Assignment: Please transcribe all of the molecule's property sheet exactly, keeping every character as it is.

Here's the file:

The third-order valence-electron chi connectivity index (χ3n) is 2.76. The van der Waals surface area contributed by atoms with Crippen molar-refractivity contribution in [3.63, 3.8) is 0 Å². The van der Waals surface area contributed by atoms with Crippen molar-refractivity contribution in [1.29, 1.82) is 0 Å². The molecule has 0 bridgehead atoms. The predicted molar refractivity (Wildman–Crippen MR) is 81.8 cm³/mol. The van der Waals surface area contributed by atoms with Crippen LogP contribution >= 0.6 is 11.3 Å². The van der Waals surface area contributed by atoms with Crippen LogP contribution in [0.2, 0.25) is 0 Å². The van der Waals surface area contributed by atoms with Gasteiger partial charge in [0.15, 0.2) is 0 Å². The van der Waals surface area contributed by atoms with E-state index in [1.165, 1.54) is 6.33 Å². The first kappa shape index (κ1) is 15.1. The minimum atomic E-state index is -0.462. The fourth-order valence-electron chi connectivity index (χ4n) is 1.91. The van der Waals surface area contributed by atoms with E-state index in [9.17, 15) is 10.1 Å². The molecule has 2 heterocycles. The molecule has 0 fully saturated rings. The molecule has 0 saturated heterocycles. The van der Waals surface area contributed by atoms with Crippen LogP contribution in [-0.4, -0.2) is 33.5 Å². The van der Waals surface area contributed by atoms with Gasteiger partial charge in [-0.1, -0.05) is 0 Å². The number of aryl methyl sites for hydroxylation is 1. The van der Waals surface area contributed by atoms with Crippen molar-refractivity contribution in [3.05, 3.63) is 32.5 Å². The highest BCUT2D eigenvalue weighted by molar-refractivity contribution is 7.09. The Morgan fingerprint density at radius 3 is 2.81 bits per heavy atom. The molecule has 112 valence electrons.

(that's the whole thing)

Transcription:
The third-order valence-electron chi connectivity index (χ3n) is 2.76. The van der Waals surface area contributed by atoms with Crippen molar-refractivity contribution in [3.63, 3.8) is 0 Å². The van der Waals surface area contributed by atoms with Crippen molar-refractivity contribution in [1.29, 1.82) is 0 Å². The molecule has 0 bridgehead atoms. The predicted molar refractivity (Wildman–Crippen MR) is 81.8 cm³/mol. The van der Waals surface area contributed by atoms with Crippen LogP contribution >= 0.6 is 11.3 Å². The van der Waals surface area contributed by atoms with Crippen LogP contribution in [0.2, 0.25) is 0 Å². The van der Waals surface area contributed by atoms with Gasteiger partial charge in [0.15, 0.2) is 0 Å². The van der Waals surface area contributed by atoms with E-state index in [1.165, 1.54) is 6.33 Å². The first kappa shape index (κ1) is 15.1. The minimum atomic E-state index is -0.462. The fourth-order valence-electron chi connectivity index (χ4n) is 1.91. The van der Waals surface area contributed by atoms with E-state index in [9.17, 15) is 10.1 Å². The molecule has 2 heterocycles. The molecule has 0 fully saturated rings. The molecule has 0 saturated heterocycles. The van der Waals surface area contributed by atoms with Crippen LogP contribution in [-0.4, -0.2) is 33.5 Å². The van der Waals surface area contributed by atoms with Gasteiger partial charge in [-0.1, -0.05) is 0 Å². The number of aryl methyl sites for hydroxylation is 1. The van der Waals surface area contributed by atoms with Crippen molar-refractivity contribution in [3.05, 3.63) is 32.5 Å². The highest BCUT2D eigenvalue weighted by molar-refractivity contribution is 7.09. The Morgan fingerprint density at radius 3 is 2.81 bits per heavy atom. The molecule has 112 valence electrons.